The portrait of Margaret Morris, Lady Balgonie and Eddergoll was presented to her family at their home Balgonie Castle, which featured in The Outlander. The painting will hang in the tower’s staircase and will be on display once the Castle reopens to the public next month.
Lady Balgonie was a much loved person, generous, thoughtful and kind. When I was painting a portrait of her husband, Lady Balgonie had been battling against ill health for some time, so I never had an opportunity to meet her face to face. She passed away unexpectedly one morning. In 2015, the Morris of Balgonie and Eddergoll Family approached me to commission a posthumous portrait of Lady Balgonie. This painting was completed by the anniversary of her death.
This was the most challenging commission I have undertaken so far. First of all, because I prefer to paint from life with a sight-size-approach (which means painting the sitter on the canvas the same size it appears in front of me). Even in those cases, where one needs to supplement this approach with photographic references, one always makes sure to have a couple of sessions from life with the sitter. Naturally, on this occasion painting it from life was out of the equation.
Another difficulty was that Lady Balgonie did not like to have her photograph taken so her family only had a handful of images available. When I use photographs as a reference, I must ensure that these are taken by me or by a photographer who can follow my specifications closely. This guarantees an adequate balance of light and shadow conducive to a good representation of volume and depth. On the other hand, photographs taken with various sources of light or, even worse, using the camera’s flash, produce weak references for classic portraiture.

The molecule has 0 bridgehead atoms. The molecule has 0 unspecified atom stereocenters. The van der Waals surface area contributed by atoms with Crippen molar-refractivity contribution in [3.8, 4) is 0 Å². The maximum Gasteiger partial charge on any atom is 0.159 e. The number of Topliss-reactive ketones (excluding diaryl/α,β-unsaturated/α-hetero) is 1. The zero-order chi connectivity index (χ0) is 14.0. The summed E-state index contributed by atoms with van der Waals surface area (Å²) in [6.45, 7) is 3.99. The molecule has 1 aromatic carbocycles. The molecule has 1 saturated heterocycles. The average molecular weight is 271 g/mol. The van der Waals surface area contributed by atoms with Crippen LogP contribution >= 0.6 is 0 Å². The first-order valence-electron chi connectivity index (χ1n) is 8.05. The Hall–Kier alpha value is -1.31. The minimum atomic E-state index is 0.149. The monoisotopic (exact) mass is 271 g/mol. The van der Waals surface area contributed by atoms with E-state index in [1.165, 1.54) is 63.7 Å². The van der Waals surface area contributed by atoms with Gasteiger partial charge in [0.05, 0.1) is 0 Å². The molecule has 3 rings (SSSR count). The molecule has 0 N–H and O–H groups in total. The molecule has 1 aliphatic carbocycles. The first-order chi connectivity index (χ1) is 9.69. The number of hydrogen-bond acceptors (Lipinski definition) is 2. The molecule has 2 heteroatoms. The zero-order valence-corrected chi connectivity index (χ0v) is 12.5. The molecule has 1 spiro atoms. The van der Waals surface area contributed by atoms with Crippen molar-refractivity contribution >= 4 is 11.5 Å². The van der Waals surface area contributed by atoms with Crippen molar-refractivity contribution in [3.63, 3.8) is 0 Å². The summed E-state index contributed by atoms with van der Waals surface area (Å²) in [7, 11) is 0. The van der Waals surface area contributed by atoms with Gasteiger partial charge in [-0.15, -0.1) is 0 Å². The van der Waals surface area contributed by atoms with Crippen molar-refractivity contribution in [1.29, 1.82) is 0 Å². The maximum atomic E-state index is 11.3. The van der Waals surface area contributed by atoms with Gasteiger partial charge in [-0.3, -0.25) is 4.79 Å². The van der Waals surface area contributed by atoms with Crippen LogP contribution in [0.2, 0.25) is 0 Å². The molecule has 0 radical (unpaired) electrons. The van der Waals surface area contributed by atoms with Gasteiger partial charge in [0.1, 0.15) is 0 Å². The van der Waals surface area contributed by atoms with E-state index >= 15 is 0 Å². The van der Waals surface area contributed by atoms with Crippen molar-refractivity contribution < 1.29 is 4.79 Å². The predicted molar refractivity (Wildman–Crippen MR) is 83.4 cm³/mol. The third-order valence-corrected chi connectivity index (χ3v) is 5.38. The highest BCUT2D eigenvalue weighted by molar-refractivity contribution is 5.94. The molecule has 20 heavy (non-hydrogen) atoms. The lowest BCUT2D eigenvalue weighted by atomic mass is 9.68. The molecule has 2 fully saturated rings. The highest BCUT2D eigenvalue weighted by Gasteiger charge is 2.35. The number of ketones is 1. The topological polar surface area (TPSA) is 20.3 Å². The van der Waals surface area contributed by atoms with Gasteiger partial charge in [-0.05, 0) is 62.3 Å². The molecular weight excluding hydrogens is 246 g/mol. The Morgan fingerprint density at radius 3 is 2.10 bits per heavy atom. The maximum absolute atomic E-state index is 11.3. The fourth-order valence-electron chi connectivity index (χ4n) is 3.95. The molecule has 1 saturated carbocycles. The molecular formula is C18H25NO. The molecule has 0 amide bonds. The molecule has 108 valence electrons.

Yet, with painting almost all things are possible, so for this commission I had to use my intuition and my knowledge of the behaviour of light to create an image that was convincing and portrayed an accurate likeness of Lady Balgonie. I must admit, I also studied the features of her son, Stuart Morris of Balgonie, as he resembles his mother. We cannot escape DNA and as a portrait artist I have become accustomed to looking for and recognising those features that reappear with every new generation. The background of the portrait shows a view of Loch Tay, as seen from Eddergoll in Perthshire, where Margaret and her husband began their family as the Lady and Laird of Eddergoll before moving to Balgonie Castle to become lairds of their medieval fortified home.
I twice travelled to Eddergoll where I visited Lady Balgonie’s former home, a 16th century mill house initially owned by King James II and VII. I made sketches and took some photographs too. On my last visit, across the Loch I noticed the majestic Schiehallion Hill covered with a pure mantle of snow. What breath-taking scenery! One can understand why she loved living there so much. One just becomes a speck of dust within all that splendour. Their former mill house has apex roofs with beautifully carved bargeboards, some of which were hand restored and carved by the Laird himself. I have included this feature in the portrait too.
I have endeavoured to create a convincing likeness of Lady Balgonie in a 16th century context and style, which somehow suits the stone walls of their home. Her portrait marks the beginning of their family in Eddergoll and the portrait of the Laird, which features and aerial view of Balgonie, points to the end of her life in Balgonie Castle, a poignant arrangement that reminds me of the transience of our existence.
The moment of truth had come some time ago, when her family saw the finished work for the first time and the Laird, with the voice of an old lion mellowed with an emotive note exclaimed: “Yes! That was my Margaret!” This was the greatest reward for me, for all those months of toiling and battling with my brush, my mind and my heart.
To a wonderful woman, Margaret Morris of Balgonie and Eddergoll (1938 - 2014).